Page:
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By: Konner Scott

Our culture seems to have a love-hate relationship with holiday music- Christmas music in particular. Understandably, we develop an affection for those songs ingrained in our psyche year after year for our entire lives, but equally understandably, this can cause it to get old and stale for many, and often people end up despising it. Here are a few reasons why, whatever your feelings about holiday music, it’s a good choice for piano repertoire:

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It Exists at All Levels

The great thing about the pervasive and ubiquitous nature of these songs is that it’s very easy to find a wide array of different versions. Whether you’ve only been playing for a couple months, you’re a seasoned hobbyist, or you’re a professional seeking something new, you’ll easily be able to find renditions of famous holiday songs that suit your skill set.

In the Faber piano series alone, there exists a Christmas music book for every single level in the series. It’s also possible to browse music stores, sheet music websites, and even YouTube to dig up something you think you might be able to play.

You Know The Songs

Another inherent advantage of playing holiday music is that you’ve likely heard the tunes many times! Having this innate knowledge of the melody, harmony, and form will help keep you on the right track during the learning process. It will be easy to determine if something sounds “off” so that you can double check your work and make sure you’re playing the song properly. With holiday music, you can usually trust your ear!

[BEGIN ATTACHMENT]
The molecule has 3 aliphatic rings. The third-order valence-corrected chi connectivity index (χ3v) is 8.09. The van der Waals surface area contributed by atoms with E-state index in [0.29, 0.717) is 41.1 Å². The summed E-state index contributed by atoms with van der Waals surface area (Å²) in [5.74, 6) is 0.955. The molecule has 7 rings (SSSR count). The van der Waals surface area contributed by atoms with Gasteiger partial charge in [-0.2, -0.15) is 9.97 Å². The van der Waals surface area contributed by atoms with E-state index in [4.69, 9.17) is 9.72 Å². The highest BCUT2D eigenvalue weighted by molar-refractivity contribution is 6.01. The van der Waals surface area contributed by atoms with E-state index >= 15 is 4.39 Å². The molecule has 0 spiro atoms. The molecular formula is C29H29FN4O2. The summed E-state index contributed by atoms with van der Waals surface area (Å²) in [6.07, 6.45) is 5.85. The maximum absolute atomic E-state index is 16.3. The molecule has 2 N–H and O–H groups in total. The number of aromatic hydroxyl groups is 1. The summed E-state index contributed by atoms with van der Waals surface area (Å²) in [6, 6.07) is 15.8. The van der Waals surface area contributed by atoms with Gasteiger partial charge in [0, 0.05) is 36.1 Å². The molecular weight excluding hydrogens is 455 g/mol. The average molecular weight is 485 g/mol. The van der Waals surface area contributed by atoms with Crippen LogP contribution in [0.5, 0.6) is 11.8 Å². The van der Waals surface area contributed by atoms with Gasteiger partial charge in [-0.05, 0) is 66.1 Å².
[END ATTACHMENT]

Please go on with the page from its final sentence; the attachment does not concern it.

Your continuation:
Other People Know The Songs

If you enjoy performing for other people, it can be nice to have a repertoire that includes familiar classics. There’s a reason Saturday night cover bands are so popular at bars and restaurants. People love what they know, and familiarity can help people connect to your playing! By learning a few holiday tunes, you’ll build a library of songs that will resonate with almost anyone (even if some of your audience may not necessarily love your song choices).

They Have Staying Power

One other benefit of learning holiday music is that you can revive it year after year. Once you’ve learned a song, even if you don’t play it for ten or eleven months after the holiday season, you’ll still have a base level of familiarity with the music. If you choose to come back and refresh yourself on a certain piece, it will be much easier the second (or third, fourth, etc.) time around!

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